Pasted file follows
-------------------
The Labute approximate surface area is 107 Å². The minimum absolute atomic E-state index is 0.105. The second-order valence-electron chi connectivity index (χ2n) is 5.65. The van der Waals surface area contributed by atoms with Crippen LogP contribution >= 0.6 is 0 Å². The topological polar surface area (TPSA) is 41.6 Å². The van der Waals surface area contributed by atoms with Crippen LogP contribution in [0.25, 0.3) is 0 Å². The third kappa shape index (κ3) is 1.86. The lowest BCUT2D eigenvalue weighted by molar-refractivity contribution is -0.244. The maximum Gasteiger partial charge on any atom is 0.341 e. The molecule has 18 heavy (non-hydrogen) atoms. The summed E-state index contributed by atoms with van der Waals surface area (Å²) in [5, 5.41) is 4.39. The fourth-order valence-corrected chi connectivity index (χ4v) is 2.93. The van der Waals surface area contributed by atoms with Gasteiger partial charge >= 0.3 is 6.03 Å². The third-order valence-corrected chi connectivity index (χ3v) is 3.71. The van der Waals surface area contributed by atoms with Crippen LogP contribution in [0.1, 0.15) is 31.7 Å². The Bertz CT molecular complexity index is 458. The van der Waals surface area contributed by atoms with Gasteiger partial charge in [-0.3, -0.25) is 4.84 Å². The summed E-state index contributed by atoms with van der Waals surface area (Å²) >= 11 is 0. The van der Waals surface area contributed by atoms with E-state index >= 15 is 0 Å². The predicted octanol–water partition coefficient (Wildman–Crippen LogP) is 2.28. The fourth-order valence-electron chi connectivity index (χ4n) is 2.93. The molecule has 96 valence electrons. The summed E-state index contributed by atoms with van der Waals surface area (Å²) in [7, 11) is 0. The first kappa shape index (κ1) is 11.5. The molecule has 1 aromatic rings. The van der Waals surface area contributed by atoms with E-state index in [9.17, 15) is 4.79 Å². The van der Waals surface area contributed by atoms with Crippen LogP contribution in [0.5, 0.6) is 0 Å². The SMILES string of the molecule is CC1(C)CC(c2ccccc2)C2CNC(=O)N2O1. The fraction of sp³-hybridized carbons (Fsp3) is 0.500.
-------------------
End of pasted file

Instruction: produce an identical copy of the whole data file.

The Labute approximate surface area is 107 Å². The minimum absolute atomic E-state index is 0.105. The second-order valence-electron chi connectivity index (χ2n) is 5.65. The van der Waals surface area contributed by atoms with Crippen LogP contribution >= 0.6 is 0 Å². The topological polar surface area (TPSA) is 41.6 Å². The van der Waals surface area contributed by atoms with Crippen LogP contribution in [0.25, 0.3) is 0 Å². The third kappa shape index (κ3) is 1.86. The lowest BCUT2D eigenvalue weighted by molar-refractivity contribution is -0.244. The maximum Gasteiger partial charge on any atom is 0.341 e. The molecule has 18 heavy (non-hydrogen) atoms. The summed E-state index contributed by atoms with van der Waals surface area (Å²) in [5, 5.41) is 4.39. The fourth-order valence-corrected chi connectivity index (χ4v) is 2.93. The van der Waals surface area contributed by atoms with Gasteiger partial charge >= 0.3 is 6.03 Å². The third-order valence-corrected chi connectivity index (χ3v) is 3.71. The van der Waals surface area contributed by atoms with Crippen LogP contribution in [0.1, 0.15) is 31.7 Å². The Bertz CT molecular complexity index is 458. The van der Waals surface area contributed by atoms with Gasteiger partial charge in [-0.3, -0.25) is 4.84 Å². The summed E-state index contributed by atoms with van der Waals surface area (Å²) >= 11 is 0. The van der Waals surface area contributed by atoms with E-state index >= 15 is 0 Å². The predicted octanol–water partition coefficient (Wildman–Crippen LogP) is 2.28. The fourth-order valence-electron chi connectivity index (χ4n) is 2.93. The molecule has 96 valence electrons. The summed E-state index contributed by atoms with van der Waals surface area (Å²) in [7, 11) is 0. The first kappa shape index (κ1) is 11.5. The molecule has 1 aromatic rings. The van der Waals surface area contributed by atoms with E-state index in [9.17, 15) is 4.79 Å². The van der Waals surface area contributed by atoms with Crippen LogP contribution in [0.5, 0.6) is 0 Å². The SMILES string of the molecule is CC1(C)CC(c2ccccc2)C2CNC(=O)N2O1. The fraction of sp³-hybridized carbons (Fsp3) is 0.500.